Reading economy: among least impacted by COVID and best placed to recover

A new report by PWC/Demos, Good Growth for Cities 2020 (published 20 January 2020), highlights the factors that have provided some degree of resilience in Reading to the worst economic impacts of the global pandemic and assesses Reading as well placed to recover more quickly than many other UK cities.

GoodGrowthreport2020The report ranks Reading second only to Oxford among UK cities in economic readiness to withstand the major economic shock generated by the pandemic. The report’s analysis shows that Reading, along with the economies of other cities that performed well in Good Growth terms in the two years before COVID (2017-19), has been relatively less impacted by the pandemic. The mix of sectors and the performance on broader economic and social indicators in these cities has to some extent provided some resilience says the report.

The Good Growth Index measures the performance of cities against 10 indicators ranked by the public in the given year. It reflects the growing recognition that traditional, narrow measures of economic success are no longer fit for purpose, such as focusing solely on Gross Domestic Product (GDP) or Gross Value Added (GVA). In the 2020 Index, health, employment and skills were ranked by the public as the three top indicators from the 10¹ included in the report.

While Reading ranked 10th for the economy least impacted by COVID in the UK, its overall ranking of 2nd in the Index demonstrates its success in recent years in creating jobs, high incomes, good quality of life/health, high levels of skills in the workforce and strong levels of business creation.

The Good Growth report makes the assessment that the biggest hurdles to economic recovery are in areas with young populations, more ethnic diversity and low-income groups.  It identifies an important role for local leaders in developing interventions that will help match these people to skills training and job opportunities.

The report cites “a palpable sense of the need to build a better, fairer future. What has become clearer than ever is that, beyond the immediate COVID-19 crisis response, a broader approach to economic wellbeing is needed. One that embraces social, health and economic outcomes more fully.”

Nigel Horton-Baker, Executive Director, Reading UK, said: “In Reading, as everywhere, COVID is taking its toll on people's lives and the resulting economic restrictions affects the ability of businesses to operate normally. However, there are good reasons for optimism about the future.  The Good Growth report identifies the strength and diversity of the Reading economy which has allowed it to bounce back from previous crises quickly and which will help it get back on track again quickly post-COVID.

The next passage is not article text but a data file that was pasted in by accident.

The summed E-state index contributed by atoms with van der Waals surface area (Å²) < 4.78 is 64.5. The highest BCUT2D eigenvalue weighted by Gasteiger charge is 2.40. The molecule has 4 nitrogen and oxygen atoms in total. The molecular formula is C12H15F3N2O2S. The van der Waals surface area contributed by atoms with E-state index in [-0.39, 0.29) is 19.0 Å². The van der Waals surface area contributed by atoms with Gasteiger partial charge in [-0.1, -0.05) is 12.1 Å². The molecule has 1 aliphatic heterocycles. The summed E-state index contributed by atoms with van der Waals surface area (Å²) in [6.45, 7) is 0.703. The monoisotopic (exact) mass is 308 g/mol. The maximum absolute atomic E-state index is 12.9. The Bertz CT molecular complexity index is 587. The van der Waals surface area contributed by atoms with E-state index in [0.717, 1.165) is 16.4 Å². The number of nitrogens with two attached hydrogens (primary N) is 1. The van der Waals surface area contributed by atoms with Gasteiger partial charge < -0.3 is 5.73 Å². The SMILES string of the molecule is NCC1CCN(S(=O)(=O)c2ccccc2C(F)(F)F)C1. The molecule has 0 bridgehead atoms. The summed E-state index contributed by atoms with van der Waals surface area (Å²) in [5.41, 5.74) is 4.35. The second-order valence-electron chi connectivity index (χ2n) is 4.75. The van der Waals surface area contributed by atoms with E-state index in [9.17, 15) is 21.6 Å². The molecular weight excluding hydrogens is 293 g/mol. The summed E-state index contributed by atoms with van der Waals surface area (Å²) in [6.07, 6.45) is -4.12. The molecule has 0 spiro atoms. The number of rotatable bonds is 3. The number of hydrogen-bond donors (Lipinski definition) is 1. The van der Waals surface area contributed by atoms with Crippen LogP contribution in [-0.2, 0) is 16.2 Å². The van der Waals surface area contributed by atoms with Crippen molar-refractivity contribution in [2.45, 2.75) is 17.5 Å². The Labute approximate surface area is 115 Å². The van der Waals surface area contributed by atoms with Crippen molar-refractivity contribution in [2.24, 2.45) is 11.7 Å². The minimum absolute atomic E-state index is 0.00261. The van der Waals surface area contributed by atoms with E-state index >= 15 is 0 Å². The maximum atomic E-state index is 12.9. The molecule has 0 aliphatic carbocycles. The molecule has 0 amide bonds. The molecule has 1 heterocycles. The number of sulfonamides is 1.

“Reading’s success is based on a broad range of factors. The Powered by People Reading Economic Recovery Strategy, launched by Reading UK before Christmas, places skills, sustainability, inclusivity and placemaking among the key actions needed to support our recovery. It is heartening to see that the Good Growth report concurs with that wider assessment of success.

“The Index also reports that capital investment remains plentiful but paused, unlike in the last global financial crisis. In Reading, we have seen new investment and new businesses moving in during the pandemic in a huge vote of confidence for the quality of our economy, the skills of our workforce and our future economic well-being.”

The full report can be read here>>>

¹The Good Growth Index 10 indicators:-

  • Jobs - Unemployment rate 2017-2019
  • Health - % of economically inactive long-term sick 2017-2019
  • Income - GDHI per head 2016-2018
  • Education and skills - Share of population, aged 18-24 & 25-64, with NVQ 3+ 2017-2019
  • Housing - Housing price to earnings ratio and owner occupation rate 2017-2019
  • Work-life balance - % in employment working more than 45 hrs per week 2017-2019
  • Income distribution - Ratio of median to mean income 2017-2019
  • Transport - Average commuting time to work 2017-2019
  • Environment - Carbon emissions: gCO2/£ earnings 2016-2018
  • New businesses - New businesses per head of population 2017-2019

The report defines Reading as its Travel to Work Area (TTWA).


Reading employment stats:-

  • Less than 10% of eligible workers have been furloughed in Reading during the pandemic.
  • The Universal Credit claim rate in the Greater Reading area (Nov 2020) was 4.4%. 
  • Vacancy rates are buoyant and Reading is strong in the employment growth areas of health, logistics and digital.



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